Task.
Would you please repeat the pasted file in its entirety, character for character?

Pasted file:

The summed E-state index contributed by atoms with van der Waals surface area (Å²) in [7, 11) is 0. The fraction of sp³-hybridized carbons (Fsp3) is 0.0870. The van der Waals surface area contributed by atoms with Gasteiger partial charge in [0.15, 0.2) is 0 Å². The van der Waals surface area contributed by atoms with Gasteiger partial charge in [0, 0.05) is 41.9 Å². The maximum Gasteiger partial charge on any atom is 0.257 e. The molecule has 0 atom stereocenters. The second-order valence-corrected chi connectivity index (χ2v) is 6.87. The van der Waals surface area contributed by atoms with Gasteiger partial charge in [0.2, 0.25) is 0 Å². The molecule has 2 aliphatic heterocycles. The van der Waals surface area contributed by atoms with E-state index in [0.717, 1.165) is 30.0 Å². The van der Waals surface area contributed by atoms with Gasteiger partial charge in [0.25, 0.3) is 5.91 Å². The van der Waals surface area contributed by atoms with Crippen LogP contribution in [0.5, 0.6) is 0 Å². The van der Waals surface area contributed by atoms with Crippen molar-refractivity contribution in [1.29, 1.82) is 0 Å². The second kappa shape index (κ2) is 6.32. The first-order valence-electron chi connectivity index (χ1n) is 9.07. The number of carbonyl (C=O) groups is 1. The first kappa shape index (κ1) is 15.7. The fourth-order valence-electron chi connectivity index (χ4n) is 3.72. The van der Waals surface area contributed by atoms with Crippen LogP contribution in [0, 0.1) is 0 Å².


The summed E-state index contributed by atoms with van der Waals surface area (Å²) in [7, 11) is 0. The fraction of sp³-hybridized carbons (Fsp3) is 0.0870. The van der Waals surface area contributed by atoms with Gasteiger partial charge in [0.15, 0.2) is 0 Å². The van der Waals surface area contributed by atoms with Gasteiger partial charge in [0, 0.05) is 41.9 Å². The maximum Gasteiger partial charge on any atom is 0.257 e. The molecule has 0 atom stereocenters. The second-order valence-corrected chi connectivity index (χ2v) is 6.87. The van der Waals surface area contributed by atoms with Gasteiger partial charge in [0.2, 0.25) is 0 Å². The molecule has 2 aliphatic heterocycles. The van der Waals surface area contributed by atoms with E-state index in [0.717, 1.165) is 30.0 Å². The van der Waals surface area contributed by atoms with Gasteiger partial charge in [0.25, 0.3) is 5.91 Å². The van der Waals surface area contributed by atoms with Crippen LogP contribution in [0.5, 0.6) is 0 Å². The van der Waals surface area contributed by atoms with Crippen molar-refractivity contribution in [1.29, 1.82) is 0 Å². The second kappa shape index (κ2) is 6.32. The first-order valence-electron chi connectivity index (χ1n) is 9.07. The number of carbonyl (C=O) groups is 1. The first kappa shape index (κ1) is 15.7. The fourth-order valence-electron chi connectivity index (χ4n) is 3.72. The van der Waals surface area contributed by atoms with Crippen LogP contribution in [0, 0.1) is 0 Å².